Disability Scoop The Premier Source for Developmental Disability News by Michelle Diament | March 18, 2020
The U.S. Department of Education is giving schools more information about administering special education during the COVID-19 pandemic.
As schools across the nation shutter in response to coronavirus, federal officials are giving educators additional insight on how to handle the needs of students with disabilities.
The U.S. Department of Education’s Office for Civil Rights issued a webinar and fact sheet this week for education leaders aimed at ensuring that students’ civil rights are upheld while schools are closed due to COVID-19.
The webinar reminds school officials that distance learning must be accessible unless “equally effective alternate access is provided.”
Online learning tools should be compatible with any assistive technology that students use and schools must regularly test their online offerings for accessibility, the Education Department said.
“OCR’s accessibility webinar is intended to remind school leaders at the elementary, secondary and postsecondary levels of their legal obligations to ensure that all students, including students with disabilities, can access online and virtual learning programs,” said Kenneth L. Marcus, the Education Department’s assistant secretary for civil rights. “Students with disabilities must have access to educational technology utilized by schools, and OCR will continue to work to ensure that no student is excluded from utilizing these important tools.”
If a student with a disability is absent from school for an extended period because of coronavirus, but the school remains open, the student has a right to continue to receive a free appropriate public education, or FAPE, the Education Department’s fact sheet states. But if schools close and no educational services are being provided, then the school does not have to serve students with disabilities, the agency said.
In addition, the fact sheet explains that individualized education program teams are not required to conduct in-person meetings while schools are closed. And, any evaluation of a student with a disability that must be done face to face should be postponed until the school reopens.
Evaluations that do not need to be done in person may proceed so long as the child’s parent or guardian consents, the Education Department indicated.
At least 74,000 schools serving 38.8 million students across the country have announced plans to close because of coronavirus, according to Education Week.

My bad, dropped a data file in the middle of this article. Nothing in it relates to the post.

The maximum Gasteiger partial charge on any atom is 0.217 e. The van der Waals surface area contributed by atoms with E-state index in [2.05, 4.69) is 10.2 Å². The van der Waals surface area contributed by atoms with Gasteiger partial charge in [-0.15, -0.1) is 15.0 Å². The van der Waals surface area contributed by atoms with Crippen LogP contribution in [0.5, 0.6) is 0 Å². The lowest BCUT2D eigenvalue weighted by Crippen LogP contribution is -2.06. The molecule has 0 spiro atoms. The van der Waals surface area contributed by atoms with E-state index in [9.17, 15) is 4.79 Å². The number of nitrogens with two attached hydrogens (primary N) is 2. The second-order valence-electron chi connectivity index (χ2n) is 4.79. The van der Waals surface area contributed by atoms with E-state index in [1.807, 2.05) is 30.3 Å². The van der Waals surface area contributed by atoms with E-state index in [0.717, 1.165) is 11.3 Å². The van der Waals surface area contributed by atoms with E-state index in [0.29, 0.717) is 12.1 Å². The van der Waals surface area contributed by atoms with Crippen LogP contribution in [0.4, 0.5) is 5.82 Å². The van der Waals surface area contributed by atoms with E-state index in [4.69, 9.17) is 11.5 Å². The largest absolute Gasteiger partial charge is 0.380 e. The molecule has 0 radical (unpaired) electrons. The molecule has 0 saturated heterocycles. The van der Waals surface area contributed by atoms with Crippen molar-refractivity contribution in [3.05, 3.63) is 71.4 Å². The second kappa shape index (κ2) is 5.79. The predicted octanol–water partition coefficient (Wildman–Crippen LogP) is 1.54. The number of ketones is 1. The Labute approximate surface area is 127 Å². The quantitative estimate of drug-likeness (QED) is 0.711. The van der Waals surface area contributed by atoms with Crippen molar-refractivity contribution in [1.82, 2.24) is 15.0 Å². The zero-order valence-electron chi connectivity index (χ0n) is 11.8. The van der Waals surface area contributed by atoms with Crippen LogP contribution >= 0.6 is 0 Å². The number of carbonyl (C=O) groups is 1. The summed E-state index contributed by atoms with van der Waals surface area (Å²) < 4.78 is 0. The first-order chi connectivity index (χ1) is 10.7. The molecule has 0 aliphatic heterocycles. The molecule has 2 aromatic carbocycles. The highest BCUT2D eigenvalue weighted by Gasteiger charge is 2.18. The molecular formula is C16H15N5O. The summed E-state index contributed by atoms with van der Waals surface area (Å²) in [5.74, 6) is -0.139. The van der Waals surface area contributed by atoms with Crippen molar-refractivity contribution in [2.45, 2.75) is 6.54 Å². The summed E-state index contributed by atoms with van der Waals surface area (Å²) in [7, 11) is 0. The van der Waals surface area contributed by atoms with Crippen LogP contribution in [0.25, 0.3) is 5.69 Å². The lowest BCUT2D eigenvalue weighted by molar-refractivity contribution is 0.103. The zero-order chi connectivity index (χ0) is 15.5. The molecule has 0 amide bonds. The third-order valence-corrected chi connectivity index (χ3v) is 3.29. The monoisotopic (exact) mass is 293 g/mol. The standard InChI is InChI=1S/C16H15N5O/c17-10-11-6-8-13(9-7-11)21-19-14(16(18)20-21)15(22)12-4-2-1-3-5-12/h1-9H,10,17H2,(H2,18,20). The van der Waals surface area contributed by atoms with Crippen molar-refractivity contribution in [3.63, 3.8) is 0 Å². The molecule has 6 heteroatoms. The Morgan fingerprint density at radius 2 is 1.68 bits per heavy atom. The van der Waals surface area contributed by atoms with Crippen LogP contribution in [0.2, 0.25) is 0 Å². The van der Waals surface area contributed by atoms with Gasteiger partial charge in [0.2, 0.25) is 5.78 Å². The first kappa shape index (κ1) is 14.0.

The latest information from the Education Department expands on guidance issued last week on how to address the needs of students with disabilities during the pandemic.
Advocates with the Council of Parent Attorneys and Advocates, which represents special education attorneys, have criticized the Education Department’s approach, arguing that the right to FAPE under the Individuals with Disabilities Education Act remains intact even when schools close.
By Michelle McHenry-Edrington, Non-Attorney Advocacy Coordinator
So you have a disability, and you want to remain or become as independent as you can. Maybe you want to go to school and get a job that turns into a career.
First of all, I can imagine that most people in your life have taken away or diminished your hopes and dreams regarding work and independence. Your dreams of living how you choose and being the best you can be are still yours to hope for and dream. Continue reading “The Road to Work and Independence”
By Julie Reiskin, Executive Director, CCDC
Program: The Medicaid Buy-In for Working Adults with Disabilities (Buy-In) has been a path out of poverty for people with disabilities since 2014. By allowing people who have a disability and a job to buy into Medicaid and, if needed, long-term services and supports, individuals can earn up to 450% of the Federal Poverty Level while only counting 50% of their earned income. Best of all, there is no asset test. ALL OTHER paths into Medicaid carry a $2000 asset limit and strict earnings limits. Continue reading “Action Needed! SB 20-033: Allow Medicaid Buy-in Program After Age 65”
The New Year brings with it reflections on the past year, hopes for the year to come, resolutions to do better at something or perhaps a resolution to stop making empty promises to oneself. Why do we celebrate the New Year? Have we not had enough time off from work, enough to eat and drink, and enough time with family by now? The reason we celebrate is the passage of time is something to celebrate –as a culture that is a blend of many different cultures, we celebrate survival. Continue reading “The New Year Brings with it Reflections on the Past Year by Julie Reiskin”